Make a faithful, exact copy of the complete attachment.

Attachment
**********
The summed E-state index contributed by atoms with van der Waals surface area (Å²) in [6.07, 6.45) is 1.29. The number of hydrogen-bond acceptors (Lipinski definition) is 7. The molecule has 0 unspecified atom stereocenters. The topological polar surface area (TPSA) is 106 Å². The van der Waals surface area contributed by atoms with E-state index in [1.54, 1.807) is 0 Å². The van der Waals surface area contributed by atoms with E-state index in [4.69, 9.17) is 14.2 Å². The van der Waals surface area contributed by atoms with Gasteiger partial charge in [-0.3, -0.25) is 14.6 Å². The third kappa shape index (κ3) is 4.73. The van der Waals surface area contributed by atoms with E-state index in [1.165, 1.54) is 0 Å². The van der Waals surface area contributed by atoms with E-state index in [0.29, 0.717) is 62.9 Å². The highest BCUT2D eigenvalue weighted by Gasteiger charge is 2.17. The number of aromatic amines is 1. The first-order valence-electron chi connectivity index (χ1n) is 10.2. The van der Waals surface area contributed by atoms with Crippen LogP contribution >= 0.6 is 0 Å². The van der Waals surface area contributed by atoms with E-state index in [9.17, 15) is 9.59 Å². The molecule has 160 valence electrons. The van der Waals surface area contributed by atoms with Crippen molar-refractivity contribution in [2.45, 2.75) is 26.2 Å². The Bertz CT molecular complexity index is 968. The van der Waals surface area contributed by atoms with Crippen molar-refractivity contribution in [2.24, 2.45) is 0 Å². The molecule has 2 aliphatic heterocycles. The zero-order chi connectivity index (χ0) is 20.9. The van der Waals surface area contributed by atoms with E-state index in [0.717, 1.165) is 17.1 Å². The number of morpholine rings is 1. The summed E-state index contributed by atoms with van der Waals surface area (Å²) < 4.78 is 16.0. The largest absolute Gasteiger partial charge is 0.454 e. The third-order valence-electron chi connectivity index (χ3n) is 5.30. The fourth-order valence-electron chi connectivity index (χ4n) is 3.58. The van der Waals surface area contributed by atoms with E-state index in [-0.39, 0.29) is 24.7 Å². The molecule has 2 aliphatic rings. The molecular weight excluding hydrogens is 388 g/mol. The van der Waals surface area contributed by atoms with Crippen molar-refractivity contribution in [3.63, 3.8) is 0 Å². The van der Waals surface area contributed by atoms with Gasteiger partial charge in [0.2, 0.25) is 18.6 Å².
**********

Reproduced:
The summed E-state index contributed by atoms with van der Waals surface area (Å²) in [6.07, 6.45) is 1.29. The number of hydrogen-bond acceptors (Lipinski definition) is 7. The molecule has 0 unspecified atom stereocenters. The topological polar surface area (TPSA) is 106 Å². The van der Waals surface area contributed by atoms with E-state index in [1.54, 1.807) is 0 Å². The van der Waals surface area contributed by atoms with E-state index in [4.69, 9.17) is 14.2 Å². The van der Waals surface area contributed by atoms with Gasteiger partial charge in [-0.3, -0.25) is 14.6 Å². The third kappa shape index (κ3) is 4.73. The van der Waals surface area contributed by atoms with E-state index in [1.165, 1.54) is 0 Å². The van der Waals surface area contributed by atoms with E-state index in [0.29, 0.717) is 62.9 Å². The highest BCUT2D eigenvalue weighted by Gasteiger charge is 2.17. The number of aromatic amines is 1. The first-order valence-electron chi connectivity index (χ1n) is 10.2. The van der Waals surface area contributed by atoms with Crippen LogP contribution >= 0.6 is 0 Å². The van der Waals surface area contributed by atoms with E-state index in [9.17, 15) is 9.59 Å². The molecule has 160 valence electrons. The van der Waals surface area contributed by atoms with Crippen molar-refractivity contribution in [2.45, 2.75) is 26.2 Å². The Bertz CT molecular complexity index is 968. The van der Waals surface area contributed by atoms with Crippen molar-refractivity contribution in [2.24, 2.45) is 0 Å². The molecule has 2 aliphatic heterocycles. The zero-order chi connectivity index (χ0) is 20.9. The van der Waals surface area contributed by atoms with E-state index in [0.717, 1.165) is 17.1 Å². The number of morpholine rings is 1. The summed E-state index contributed by atoms with van der Waals surface area (Å²) < 4.78 is 16.0. The largest absolute Gasteiger partial charge is 0.454 e. The third-order valence-electron chi connectivity index (χ3n) is 5.30. The fourth-order valence-electron chi connectivity index (χ4n) is 3.58. The van der Waals surface area contributed by atoms with E-state index in [-0.39, 0.29) is 24.7 Å². The molecule has 2 aliphatic rings. The molecular weight excluding hydrogens is 388 g/mol. The van der Waals surface area contributed by atoms with Crippen molar-refractivity contribution in [3.63, 3.8) is 0 Å². The van der Waals surface area contributed by atoms with Gasteiger partial charge in [0.2, 0.25) is 18.6 Å².